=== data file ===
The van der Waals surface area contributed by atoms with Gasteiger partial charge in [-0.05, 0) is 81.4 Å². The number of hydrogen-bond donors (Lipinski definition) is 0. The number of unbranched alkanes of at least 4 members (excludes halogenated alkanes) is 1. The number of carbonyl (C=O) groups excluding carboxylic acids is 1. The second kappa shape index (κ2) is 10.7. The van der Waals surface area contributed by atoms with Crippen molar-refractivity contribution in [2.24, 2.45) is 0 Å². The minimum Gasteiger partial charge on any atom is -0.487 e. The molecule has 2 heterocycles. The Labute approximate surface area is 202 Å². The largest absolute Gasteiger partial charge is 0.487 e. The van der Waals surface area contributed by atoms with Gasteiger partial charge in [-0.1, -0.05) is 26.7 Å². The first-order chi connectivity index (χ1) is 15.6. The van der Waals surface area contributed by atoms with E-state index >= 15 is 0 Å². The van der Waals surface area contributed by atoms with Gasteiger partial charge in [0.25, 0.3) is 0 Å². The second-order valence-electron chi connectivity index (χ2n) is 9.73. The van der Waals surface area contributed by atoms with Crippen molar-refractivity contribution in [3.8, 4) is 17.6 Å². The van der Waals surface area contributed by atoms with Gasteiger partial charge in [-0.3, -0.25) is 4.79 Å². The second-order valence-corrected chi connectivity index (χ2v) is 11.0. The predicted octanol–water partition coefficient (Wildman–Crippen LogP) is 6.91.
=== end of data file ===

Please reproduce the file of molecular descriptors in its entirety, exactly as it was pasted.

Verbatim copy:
The van der Waals surface area contributed by atoms with Gasteiger partial charge in [-0.05, 0) is 81.4 Å². The number of hydrogen-bond donors (Lipinski definition) is 0. The number of unbranched alkanes of at least 4 members (excludes halogenated alkanes) is 1. The number of carbonyl (C=O) groups excluding carboxylic acids is 1. The second kappa shape index (κ2) is 10.7. The van der Waals surface area contributed by atoms with Crippen molar-refractivity contribution in [2.24, 2.45) is 0 Å². The minimum Gasteiger partial charge on any atom is -0.487 e. The molecule has 2 heterocycles. The Labute approximate surface area is 202 Å². The largest absolute Gasteiger partial charge is 0.487 e. The van der Waals surface area contributed by atoms with Gasteiger partial charge in [-0.1, -0.05) is 26.7 Å². The first-order chi connectivity index (χ1) is 15.6. The van der Waals surface area contributed by atoms with E-state index >= 15 is 0 Å². The van der Waals surface area contributed by atoms with Gasteiger partial charge in [0.25, 0.3) is 0 Å². The second-order valence-electron chi connectivity index (χ2n) is 9.73. The van der Waals surface area contributed by atoms with Crippen molar-refractivity contribution in [3.8, 4) is 17.6 Å². The van der Waals surface area contributed by atoms with Gasteiger partial charge in [-0.3, -0.25) is 4.79 Å². The second-order valence-corrected chi connectivity index (χ2v) is 11.0. The predicted octanol–water partition coefficient (Wildman–Crippen LogP) is 6.91.